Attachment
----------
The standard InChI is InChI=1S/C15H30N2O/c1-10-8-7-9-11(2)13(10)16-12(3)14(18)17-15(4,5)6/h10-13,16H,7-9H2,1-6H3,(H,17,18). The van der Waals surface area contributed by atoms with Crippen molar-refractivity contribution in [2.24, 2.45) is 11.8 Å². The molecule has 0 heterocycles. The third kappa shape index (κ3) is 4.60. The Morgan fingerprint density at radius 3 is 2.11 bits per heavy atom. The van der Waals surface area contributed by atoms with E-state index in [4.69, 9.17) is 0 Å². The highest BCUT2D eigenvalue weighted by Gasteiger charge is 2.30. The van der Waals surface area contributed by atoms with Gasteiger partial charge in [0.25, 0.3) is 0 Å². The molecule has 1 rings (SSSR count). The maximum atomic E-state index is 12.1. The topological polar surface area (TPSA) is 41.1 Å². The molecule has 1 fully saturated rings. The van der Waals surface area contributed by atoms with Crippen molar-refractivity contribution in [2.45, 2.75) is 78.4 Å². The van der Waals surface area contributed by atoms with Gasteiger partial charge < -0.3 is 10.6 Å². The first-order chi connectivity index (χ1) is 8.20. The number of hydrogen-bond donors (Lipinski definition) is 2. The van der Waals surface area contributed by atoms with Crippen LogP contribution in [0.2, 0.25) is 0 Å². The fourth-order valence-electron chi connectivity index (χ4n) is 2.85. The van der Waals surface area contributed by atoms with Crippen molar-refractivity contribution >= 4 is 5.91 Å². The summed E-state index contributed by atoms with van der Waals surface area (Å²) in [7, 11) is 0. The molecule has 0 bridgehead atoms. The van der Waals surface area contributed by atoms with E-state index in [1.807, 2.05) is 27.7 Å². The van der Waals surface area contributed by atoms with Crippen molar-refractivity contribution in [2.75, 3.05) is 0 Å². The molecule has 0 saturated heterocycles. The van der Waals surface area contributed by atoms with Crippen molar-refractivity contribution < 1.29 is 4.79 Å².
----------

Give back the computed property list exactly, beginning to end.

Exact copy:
The standard InChI is InChI=1S/C15H30N2O/c1-10-8-7-9-11(2)13(10)16-12(3)14(18)17-15(4,5)6/h10-13,16H,7-9H2,1-6H3,(H,17,18). The van der Waals surface area contributed by atoms with Crippen molar-refractivity contribution in [2.24, 2.45) is 11.8 Å². The molecule has 0 heterocycles. The third kappa shape index (κ3) is 4.60. The Morgan fingerprint density at radius 3 is 2.11 bits per heavy atom. The van der Waals surface area contributed by atoms with E-state index in [4.69, 9.17) is 0 Å². The highest BCUT2D eigenvalue weighted by Gasteiger charge is 2.30. The van der Waals surface area contributed by atoms with Gasteiger partial charge in [0.25, 0.3) is 0 Å². The molecule has 1 rings (SSSR count). The maximum atomic E-state index is 12.1. The topological polar surface area (TPSA) is 41.1 Å². The molecule has 1 fully saturated rings. The van der Waals surface area contributed by atoms with Crippen molar-refractivity contribution in [2.45, 2.75) is 78.4 Å². The van der Waals surface area contributed by atoms with Gasteiger partial charge < -0.3 is 10.6 Å². The first-order chi connectivity index (χ1) is 8.20. The number of hydrogen-bond donors (Lipinski definition) is 2. The van der Waals surface area contributed by atoms with Crippen LogP contribution in [0.2, 0.25) is 0 Å². The fourth-order valence-electron chi connectivity index (χ4n) is 2.85. The van der Waals surface area contributed by atoms with Crippen molar-refractivity contribution >= 4 is 5.91 Å². The summed E-state index contributed by atoms with van der Waals surface area (Å²) in [7, 11) is 0. The molecule has 0 bridgehead atoms. The van der Waals surface area contributed by atoms with E-state index in [1.807, 2.05) is 27.7 Å². The van der Waals surface area contributed by atoms with Crippen molar-refractivity contribution in [2.75, 3.05) is 0 Å². The molecule has 0 saturated heterocycles. The van der Waals surface area contributed by atoms with Crippen molar-refractivity contribution < 1.29 is 4.79 Å².